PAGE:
If you haven’t followed the drama, Major League Baseball rejected the infamous TV deal between the Los Angeles Dodgers and FOX yesterday – the one that was potentially worth $3 billion with $385 million upfront. Selig rejected it shortly after the McCourts finally reached a divorce settlement. And that was the problem. Although Frank McCourt had claimed that none of the upfront TV money would be used for personal expenses, such as his divorce, the settlement clearly shows otherwise. Of the $385 million the Dodgers would receive upfront, $10 million would be used for attorney fees, $80 million would go towards personal debt, $10 million would be allotted for personal use ($5 million each), and $50 million would be placed into a trust. The remaining $235 million would go to the Dodgers, after Frank McCourt apparently repays himself $23.5 million for money he alleges that he advanced to the team in 2011. Do the math.
There are 150 million reasons right there for Major League Baseball to reject this desperate, Hail Mary deal. Bud Selig’s statement in full:
Pursuant to my authority as Commissioner, I have informed Los Angeles Dodgers owner Frank McCourt today in a detailed letter that I cannot approve the club's proposed transaction with FOX. This decision was reached after a full and careful consideration of the terms of the proposed transaction and the club's current circumstances. It is my conclusion that this proposed transaction with FOX would not be in the best interests of the Los Angeles Dodgers franchise, the game of Baseball and the millions of loyal fans of this historic club. Mr. McCourt has been provided with an expansive analysis of my reasons for rejecting this proposed transaction. Critically, the transaction is structured to facilitate the further diversion of Dodgers assets for the personal needs of Mr. McCourt. Given the magnitude of the transaction, such a diversion of assets would have the effect of mortgaging the future of the franchise to the long-term detriment of the club and its fans. As I have said before, we owe it to the legion of loyal Dodger fans to ensure that this club is being operated properly now and will be guided appropriately in the future. This transaction would not accomplish these goals.Props to the Commissioner. The Dodgers are in this boat because the McCourts used the team as their personal ATM. They blew through Dodger money and borrowed against the club to the point that they may not meet payroll at the end of June. Like an angry parent, Selig sternly said, “enough is enough.” Such a large portion of the upfront TV money was going directly back to the McCourts for personal, non-Dodger-related use; it could not be ignored. Bud Selig is the gate-keeper who allowed the inexperienced and unqualified Frank McCourt into the club of baseball ownership in 2004. While Frank McCourt saw the FOX deal as his life vest, Bud Selig took it as an opportunity to correct an egregious error and regain control of the ship. Quite literally. Because when the Dodgers don’t make payroll this month, the next step will be Major League Baseball officially taking over the team.*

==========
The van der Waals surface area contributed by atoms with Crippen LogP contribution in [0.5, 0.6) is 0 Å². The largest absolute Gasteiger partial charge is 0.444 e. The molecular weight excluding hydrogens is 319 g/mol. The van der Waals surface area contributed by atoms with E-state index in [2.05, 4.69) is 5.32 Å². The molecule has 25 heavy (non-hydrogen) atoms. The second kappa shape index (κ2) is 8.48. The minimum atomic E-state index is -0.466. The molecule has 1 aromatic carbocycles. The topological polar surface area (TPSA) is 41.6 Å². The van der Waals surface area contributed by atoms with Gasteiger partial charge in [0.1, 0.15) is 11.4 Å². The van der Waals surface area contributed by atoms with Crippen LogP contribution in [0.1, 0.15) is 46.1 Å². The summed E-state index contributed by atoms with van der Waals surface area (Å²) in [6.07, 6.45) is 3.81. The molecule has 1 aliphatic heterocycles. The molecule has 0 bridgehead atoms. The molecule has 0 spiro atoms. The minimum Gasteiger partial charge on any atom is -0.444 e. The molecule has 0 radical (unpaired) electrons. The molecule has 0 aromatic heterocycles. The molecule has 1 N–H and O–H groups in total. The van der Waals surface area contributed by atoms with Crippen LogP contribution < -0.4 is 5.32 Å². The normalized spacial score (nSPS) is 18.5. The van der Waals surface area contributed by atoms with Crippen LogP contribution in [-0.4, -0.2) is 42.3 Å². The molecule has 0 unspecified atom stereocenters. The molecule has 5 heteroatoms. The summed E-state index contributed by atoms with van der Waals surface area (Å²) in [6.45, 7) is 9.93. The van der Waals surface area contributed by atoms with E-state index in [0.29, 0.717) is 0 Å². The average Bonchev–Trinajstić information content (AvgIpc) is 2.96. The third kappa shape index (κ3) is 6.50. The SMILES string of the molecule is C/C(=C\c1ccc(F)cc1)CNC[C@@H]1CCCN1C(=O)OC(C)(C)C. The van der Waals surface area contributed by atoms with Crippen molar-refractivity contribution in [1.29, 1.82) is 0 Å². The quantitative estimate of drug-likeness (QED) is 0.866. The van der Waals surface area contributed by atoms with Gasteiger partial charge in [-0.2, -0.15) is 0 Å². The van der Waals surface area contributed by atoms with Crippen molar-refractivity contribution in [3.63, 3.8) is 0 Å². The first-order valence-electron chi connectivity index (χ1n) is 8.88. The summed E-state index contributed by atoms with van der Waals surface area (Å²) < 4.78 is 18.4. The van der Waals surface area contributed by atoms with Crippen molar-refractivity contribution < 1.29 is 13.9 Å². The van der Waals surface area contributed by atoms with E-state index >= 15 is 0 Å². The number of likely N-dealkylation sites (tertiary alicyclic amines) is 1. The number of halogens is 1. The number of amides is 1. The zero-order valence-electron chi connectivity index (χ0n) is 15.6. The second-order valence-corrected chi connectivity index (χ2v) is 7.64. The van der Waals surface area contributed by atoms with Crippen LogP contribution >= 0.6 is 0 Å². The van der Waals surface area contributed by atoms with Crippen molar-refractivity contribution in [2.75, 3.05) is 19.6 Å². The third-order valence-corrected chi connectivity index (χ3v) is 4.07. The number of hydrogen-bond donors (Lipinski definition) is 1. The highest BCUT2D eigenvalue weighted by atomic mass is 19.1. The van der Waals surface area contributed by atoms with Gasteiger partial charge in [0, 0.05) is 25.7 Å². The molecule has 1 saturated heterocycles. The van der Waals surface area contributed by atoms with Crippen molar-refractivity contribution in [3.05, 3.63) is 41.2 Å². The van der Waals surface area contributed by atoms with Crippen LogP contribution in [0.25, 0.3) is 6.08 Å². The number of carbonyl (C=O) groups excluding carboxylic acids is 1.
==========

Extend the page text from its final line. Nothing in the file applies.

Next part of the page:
*Not to go all Joe Posnanski on you (god, I wish) with the asterisk, but I would just like to point out the irony of the Dodgers payroll dilemma. Due to back-loading the Manny Ramirez deal, they owe him $8.33 million in deferred payments by June 30, 2011. So the star McCourt coddled and whored out, the one he milked for every penny, even in the midst of a steroid scandal, is going to be the one that brings him down? Priceless. And perhaps the best case ever of Manny being Manny. Clearly, Frank McCourt is not a happy camper about this. His attorney, Steve Susman, whose name just sounds sleazy, released a statement expressing disappointment with the rejection, calling it “potentially destructive to the Los Angeles Dodgers,” and threatening legal action. I think that McCourt will most likely file suit to force Selig to approve the FOX deal or to obtain an injunction to stop him from taking control of the Dodgers. Both options seem like legal money pits with little chance of success. The one thing that McCourt needs is money and the only thing that could have provided it was the FOX deal; without it, he is running out of funds and time to fight his many courtroom battles. His best bet, in my opinion, is to get a cushy deal from Selig to voluntarily sell the team in exchange for a nice return on his original $430 million investment and some debt relief. His only other option is to quickly find a minority owner who will invest in the team – but who the hell is going to join forces with Frank McCourt? Especially after the Commissioner just publicly questioned his character and motives?
As politely as possible, Bud Selig called out Frank McCourt for his incompetence and assured Dodgers fans that they deserve better. And with the Commissioner’s rejection, Frank McCourt’s ship is sinking fast. If he has any honor left, he will simply go down with it.